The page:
With Q=100 we get very nearly 100.00125 which is really close to 100.
So around Q=2 and above the peak value (gain that is) becomes nearly equal to the Q itself.
 

LvW

Joined Jun 13, 2013
1,056
Yes that's it :)
It is also interesting to derive that formula from only the transfer function of a 2nd order low pass. If you feel like trying see what you can come up with.
H(s)=wo^2/(s^2+s*wo/Q+wo^2)

You can imagine i did this because we were talking about low pass filters in the other thread and i thought it would be interesting to find the peak for a given Q.

Also maybe a little interesting is that values from 0 to 0.5 result in only imaginary solutions, and at 0.5 we get a discontinuous point that could be infinity or minus infinity. Above 0.5 we get real solutions.

Also interesting is the behavior as the Q goes up. At around 2 we start to see the peak become nearly equal to the value of Q. At around 3.562 we see the result become within 1 percent of the Q, and after that the difference between Q and the peak gets smaller and smaller. At Q=10 the resulting peak comes out very close to to 10.0125 which is nearly 10.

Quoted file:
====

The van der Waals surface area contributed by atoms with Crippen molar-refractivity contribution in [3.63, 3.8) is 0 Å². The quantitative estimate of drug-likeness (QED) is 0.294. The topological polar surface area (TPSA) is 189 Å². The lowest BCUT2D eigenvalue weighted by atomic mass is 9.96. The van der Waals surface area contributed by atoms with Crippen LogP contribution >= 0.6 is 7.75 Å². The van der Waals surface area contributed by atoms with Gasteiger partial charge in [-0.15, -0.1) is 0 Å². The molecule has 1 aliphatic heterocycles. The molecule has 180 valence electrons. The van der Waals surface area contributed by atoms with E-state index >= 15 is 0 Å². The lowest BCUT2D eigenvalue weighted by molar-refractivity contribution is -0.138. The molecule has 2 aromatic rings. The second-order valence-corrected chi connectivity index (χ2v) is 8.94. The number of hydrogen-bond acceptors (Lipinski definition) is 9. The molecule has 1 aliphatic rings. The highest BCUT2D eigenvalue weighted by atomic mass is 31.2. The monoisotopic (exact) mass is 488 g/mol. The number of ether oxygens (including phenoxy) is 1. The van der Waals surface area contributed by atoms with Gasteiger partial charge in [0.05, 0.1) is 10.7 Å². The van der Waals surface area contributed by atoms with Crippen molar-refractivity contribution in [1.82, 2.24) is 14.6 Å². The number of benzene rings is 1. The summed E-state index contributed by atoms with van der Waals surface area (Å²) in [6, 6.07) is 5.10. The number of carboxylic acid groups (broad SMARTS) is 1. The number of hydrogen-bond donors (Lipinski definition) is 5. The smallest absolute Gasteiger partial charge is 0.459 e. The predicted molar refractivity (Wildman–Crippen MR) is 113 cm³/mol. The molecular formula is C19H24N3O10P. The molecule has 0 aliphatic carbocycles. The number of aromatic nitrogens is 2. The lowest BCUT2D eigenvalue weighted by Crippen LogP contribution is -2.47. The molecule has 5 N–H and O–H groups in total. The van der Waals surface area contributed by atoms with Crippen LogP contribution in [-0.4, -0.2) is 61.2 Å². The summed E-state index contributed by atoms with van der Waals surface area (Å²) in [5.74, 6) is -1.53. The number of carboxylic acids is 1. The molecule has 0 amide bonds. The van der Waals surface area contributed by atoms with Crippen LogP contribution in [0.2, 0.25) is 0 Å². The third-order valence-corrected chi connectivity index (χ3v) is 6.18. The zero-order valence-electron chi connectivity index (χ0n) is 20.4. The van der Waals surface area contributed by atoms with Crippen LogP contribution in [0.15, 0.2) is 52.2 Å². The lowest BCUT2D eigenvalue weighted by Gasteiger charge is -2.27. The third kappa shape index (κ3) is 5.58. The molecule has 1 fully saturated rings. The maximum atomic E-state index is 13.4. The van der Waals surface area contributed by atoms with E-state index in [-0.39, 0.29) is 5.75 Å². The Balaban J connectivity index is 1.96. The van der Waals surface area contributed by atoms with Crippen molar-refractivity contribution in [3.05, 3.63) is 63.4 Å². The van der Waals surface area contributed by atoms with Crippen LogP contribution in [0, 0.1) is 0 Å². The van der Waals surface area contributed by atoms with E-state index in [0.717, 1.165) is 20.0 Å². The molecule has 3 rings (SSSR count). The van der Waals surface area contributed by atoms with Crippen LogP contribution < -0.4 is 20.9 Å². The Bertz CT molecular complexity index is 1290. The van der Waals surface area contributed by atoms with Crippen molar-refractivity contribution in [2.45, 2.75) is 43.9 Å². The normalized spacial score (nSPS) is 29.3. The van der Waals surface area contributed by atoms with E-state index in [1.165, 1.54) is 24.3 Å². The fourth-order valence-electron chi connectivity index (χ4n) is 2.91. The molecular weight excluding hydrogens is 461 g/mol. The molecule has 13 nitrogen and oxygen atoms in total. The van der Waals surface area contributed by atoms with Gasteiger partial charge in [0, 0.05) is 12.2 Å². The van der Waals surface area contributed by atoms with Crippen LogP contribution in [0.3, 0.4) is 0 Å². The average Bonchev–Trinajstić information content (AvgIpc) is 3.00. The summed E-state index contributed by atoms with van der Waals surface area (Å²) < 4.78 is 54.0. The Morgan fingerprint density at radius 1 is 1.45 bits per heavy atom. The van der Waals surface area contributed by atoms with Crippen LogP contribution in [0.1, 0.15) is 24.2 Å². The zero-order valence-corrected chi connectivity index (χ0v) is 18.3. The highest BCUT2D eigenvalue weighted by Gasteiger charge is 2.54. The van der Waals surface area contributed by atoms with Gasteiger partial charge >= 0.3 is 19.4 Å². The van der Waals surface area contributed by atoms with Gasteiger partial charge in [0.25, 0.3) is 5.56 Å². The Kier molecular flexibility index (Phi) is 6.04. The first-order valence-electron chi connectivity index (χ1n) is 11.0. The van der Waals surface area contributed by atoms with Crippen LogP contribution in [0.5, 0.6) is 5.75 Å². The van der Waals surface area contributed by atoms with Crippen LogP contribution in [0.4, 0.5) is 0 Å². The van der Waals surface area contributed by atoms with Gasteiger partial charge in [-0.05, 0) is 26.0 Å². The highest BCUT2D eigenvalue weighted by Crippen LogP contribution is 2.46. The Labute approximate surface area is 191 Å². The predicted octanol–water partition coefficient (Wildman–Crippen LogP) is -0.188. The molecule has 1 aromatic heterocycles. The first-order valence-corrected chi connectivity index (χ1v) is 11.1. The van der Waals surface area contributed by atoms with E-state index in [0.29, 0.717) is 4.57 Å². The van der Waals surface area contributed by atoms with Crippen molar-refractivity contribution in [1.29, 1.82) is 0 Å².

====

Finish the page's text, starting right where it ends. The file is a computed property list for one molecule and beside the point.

With Q=100 we get very nearly 100.00125 which is really close to 100.
So around Q=2 and above the peak value (gain that is) becomes nearly equal to the Q itself.
Yes - I can agree to your observations.
The reason is as follows: From the normalized transfer function we can see that at the pole frequency wp (your notation: wo) the transfer function reduces to H(w=wp)=-jQ (that means: Magnitude=Q).
On the other hand, the frequency wx (peak frequency) and wp become closer and closer for rising Q values (see the formulas in my former post). This explains your observation.